In metaphysics Bowne was an early proponent of process philosophy. In the first edition of his Metaphysics (1882), Bowne attacked the traditional notion of “substance” and “being” and suggested that it be replaced with a notion of process. His idea of God as the “world ground” is similar to A. N. Whitehead’s idea of God in the succeeding century. This move rendered “time” and “space” as they had appeared in Kantian and Aristotleian philosophies phenomenal as opposed to either noumenal or ontological. This and other such positions of Bowne in metaphysics labeled him as an idealist, but Bowne insisted that his brand of pluralistic objective idealism was entirely consistent with the conviction of the reality of an order quite beyond our mental processes, although such a reality cannot be conceived as wholly independent, since nothing is wholly independent of anything else at the level of existence. What was required in order to provide consistent and usable descriptions in metaphysics was a central principle which provided a reliable and fruitful clue to the place we hold in the broader reality. Bowne found this “clue” in the idea of the person. Whatever else we might suppose about the nature of reality, we can be assured that it is compatible with or not entirely hostile to the personal mode of existence. In addition, it seems that a pervasive and indeed inevitable feature of all our philosophical descriptions is that they express the perspective and values of personal beings. Thus, person is a mode of relation that we may safely take as clue to the structure of objective reality and a feature of all philosophical description. Accordingly, Bowne brings his critical acumen to bear against the various “impersonalist” philosophies of his time. Absolute idealism errs by sacrificing the clear empirical plurality of persons in our experience to an impersonal Absolute. Materialism errs in reducing a personal reality to an impersonal principle which can only be abstract. Impersonalist versions of naturalism and psychologism suffer from similar errors, according to Bowne. Ultimately his claim is that philosophies that eliminate the personal principle fall into the “structural fallacies of uncritical thought” or the fallacy of the universal, what James called “the philosopher’s fallacy” and Whitehead called “the fallacy of misplaced concreteness.”

This trajectory in metaphysics culminated in the expression of Bowne’s mature philosophy in his book Personalism (1908). Although Bowne’s philosophical system bore several names along the way, including “objective idealism” and “transcendental empiricism,” its final moniker was “personalism.” Whether this is a very good label can be questioned, but it has stayed with philosophy in the tradition of Bowne in subsequent generations. Personalism was an important force in mainstream philosophy until the decline of idealistic philosophies in America became a marked phenomenon in the 1930s. In theology and social ethics personalism exerted greater influence through Bowne’s student Edgar Sheffield Brightman, and Brightman’s student Martin Luther King, Jr., who was perhaps the most important social, political and ethical thinker in the personalist tradition. In the philosophy of religion personalism continues to exercise some influence in the circles that take philosophical theology seriously. The term “personalism” has gained greater currency in these circles in recent years due to the espousal of this view by Pope John Paul II. Due to the importance of this philosopher Pope it is likely that the term “personalism” will be in use for the foreseeable future, and with the same basic meaning that Bowne gave it.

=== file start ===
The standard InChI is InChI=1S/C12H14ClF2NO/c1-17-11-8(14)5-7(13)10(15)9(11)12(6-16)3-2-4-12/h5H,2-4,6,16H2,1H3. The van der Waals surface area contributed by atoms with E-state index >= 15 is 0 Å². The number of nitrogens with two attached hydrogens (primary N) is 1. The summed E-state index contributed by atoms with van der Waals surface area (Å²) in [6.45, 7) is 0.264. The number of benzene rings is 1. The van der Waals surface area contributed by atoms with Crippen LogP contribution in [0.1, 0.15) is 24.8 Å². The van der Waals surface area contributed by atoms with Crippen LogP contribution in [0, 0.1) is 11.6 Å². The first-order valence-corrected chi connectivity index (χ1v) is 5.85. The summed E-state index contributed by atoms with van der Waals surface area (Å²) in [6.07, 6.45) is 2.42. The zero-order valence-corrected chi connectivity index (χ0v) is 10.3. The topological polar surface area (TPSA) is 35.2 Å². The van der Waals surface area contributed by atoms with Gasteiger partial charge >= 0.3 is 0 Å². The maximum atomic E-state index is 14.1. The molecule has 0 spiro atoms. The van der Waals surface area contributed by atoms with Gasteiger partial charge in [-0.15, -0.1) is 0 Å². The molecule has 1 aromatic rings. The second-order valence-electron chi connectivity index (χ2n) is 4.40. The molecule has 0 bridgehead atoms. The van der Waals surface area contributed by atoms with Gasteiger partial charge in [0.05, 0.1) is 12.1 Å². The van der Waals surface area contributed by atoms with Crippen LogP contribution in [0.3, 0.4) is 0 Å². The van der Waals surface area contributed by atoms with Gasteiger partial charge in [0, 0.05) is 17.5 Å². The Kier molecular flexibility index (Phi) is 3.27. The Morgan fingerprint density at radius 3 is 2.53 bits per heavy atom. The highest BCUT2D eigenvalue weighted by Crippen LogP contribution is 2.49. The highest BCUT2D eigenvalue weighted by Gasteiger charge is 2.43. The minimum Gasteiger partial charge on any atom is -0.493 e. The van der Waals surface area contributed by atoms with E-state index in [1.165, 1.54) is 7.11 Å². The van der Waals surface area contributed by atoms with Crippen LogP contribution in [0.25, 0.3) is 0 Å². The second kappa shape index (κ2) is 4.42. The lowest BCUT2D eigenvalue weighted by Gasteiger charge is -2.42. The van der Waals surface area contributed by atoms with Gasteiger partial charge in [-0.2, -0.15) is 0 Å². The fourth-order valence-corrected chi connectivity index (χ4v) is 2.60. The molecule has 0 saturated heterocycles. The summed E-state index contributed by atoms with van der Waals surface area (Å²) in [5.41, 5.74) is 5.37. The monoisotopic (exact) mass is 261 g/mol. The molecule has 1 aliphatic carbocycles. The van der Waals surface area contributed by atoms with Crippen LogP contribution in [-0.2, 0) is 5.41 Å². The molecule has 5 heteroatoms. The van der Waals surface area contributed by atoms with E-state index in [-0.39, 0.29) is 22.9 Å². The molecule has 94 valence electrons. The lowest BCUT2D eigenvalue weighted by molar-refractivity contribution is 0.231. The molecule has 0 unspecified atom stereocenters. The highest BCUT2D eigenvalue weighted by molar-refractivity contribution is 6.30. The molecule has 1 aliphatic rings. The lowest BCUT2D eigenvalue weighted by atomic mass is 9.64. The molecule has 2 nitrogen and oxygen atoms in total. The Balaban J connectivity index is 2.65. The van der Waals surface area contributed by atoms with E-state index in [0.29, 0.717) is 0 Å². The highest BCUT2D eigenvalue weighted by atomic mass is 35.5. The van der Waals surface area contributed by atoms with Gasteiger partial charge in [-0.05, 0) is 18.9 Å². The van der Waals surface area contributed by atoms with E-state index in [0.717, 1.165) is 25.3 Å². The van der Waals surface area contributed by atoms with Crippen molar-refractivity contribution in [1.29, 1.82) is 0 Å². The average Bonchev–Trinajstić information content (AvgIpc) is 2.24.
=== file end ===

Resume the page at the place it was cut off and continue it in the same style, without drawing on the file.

Regarding the mature expression of Bowne’s philosophy in Personalism, James, upon reading it, remarked in a letter to Bowne: “It seems to me that you and I are now aiming at exactly the same end . . . . The common foe of us both is the dogmatist-rationalist-abstractionist. Our common desire is to redeem the concrete personal life which wells up in us from moment to moment, from fastidious (and really preposterous) dialectic contradictions, impossibilities and vetoes.” (August 17, 1908) Arguably, then, Bowne’s personalism is a kind of pragmatism that insists upon “person” in a way analogous to the way that John Dewey, for example, insists upon “organism.”

The idea that “person” is both a fundamental modality of existence and a reliable descriptive principle in philosophy supplies a needed bridge between metaphysics, method, and ethics. Accordingly, Bowne wrote extensively in moral philosophy, arguably his most important writings, in terms of subsequent impact on the world. Bowne’s ethical philosophy is characterized by its guarded meliorism; an emphasis on practicality and on learning to be circumspect about human nature and possibilities. Bowne tends to take a fairly dim view of the prospects for improving human behavior, but he is convinced that we may find exemplars of freedom well employed in our midst. He is a progressive, arguing that ethical philosophy ought to learn from its past, but exists for the sake of the present and future and must not be tied down to tradition. Freedom is a given in moral philosophy in the sense that it is implied by the very notion of personal existence. An unfree being cannot be a personal being, and a personal being cannot fail to be free in some sense. Thus, the idea of freedom is not a postulate for Bowne, but an ontological requirement of meaningful existence and a presupposition of all descriptions. The dignity and equality of all persons thus becomes part and parcel of their ontological freedom, and seeking to develop the freedom of persons is an ethical imperative beside which none other can compare. Hence, Bowne favored the equality of women and non-white races at a time when these views were controversial. He did not limit the notion of personal existence to human beings, recognizing as early as 1882 that other beings, including animals, must be described as having a personal form of existence.

However, while Bowne was an uncompromising apologist of progressive morality, it led him to disparage the ways of life of “savages” and “Indians,” not because of their race or natural inferiority, but because he saw “primitive” ways of life as morally inferior to the ways of “civilized men.” Today this sort of cultural triumphalism is called "colonialism," and it does harbor many racist and sexist presuppositions. In this regard Bowne was very much a man of the Victorian age. He did not credit the idea of an ascent of man as either naturalized or divinely ordained, but he did hold without apology the idea that not all ways of life have achieved the same level of moral excellence, and some ways of life, principally "sub-European" ways, deserved our round condemnation. His model of a morally advanced life was that of city-dwelling Anglo-Europeans wherever they might be found. Yet, Bowne was anti-imperialist and regarded nationalism and even patriotism as an indication of stunted moral growth on the part of those who defended them. While he took a dim view of human nature, Bowne still believed there was reason to hope that we might become less self-destructive, and clarity of thought could only help.

In particular Bowne thought that the mode of relating in the family unit probably holds our best clues to moral progress. While the situation of the family in Bowne’s age, as in our own, was nothing to praise, Bowne argued that it was the best set of moral relations we have, and that moral progress will be achieved by the expansion of the sphere of moral concern to include the consideration of wider and wider circles of individuals, a “family of humankind” rather than a “kingdom of ends.”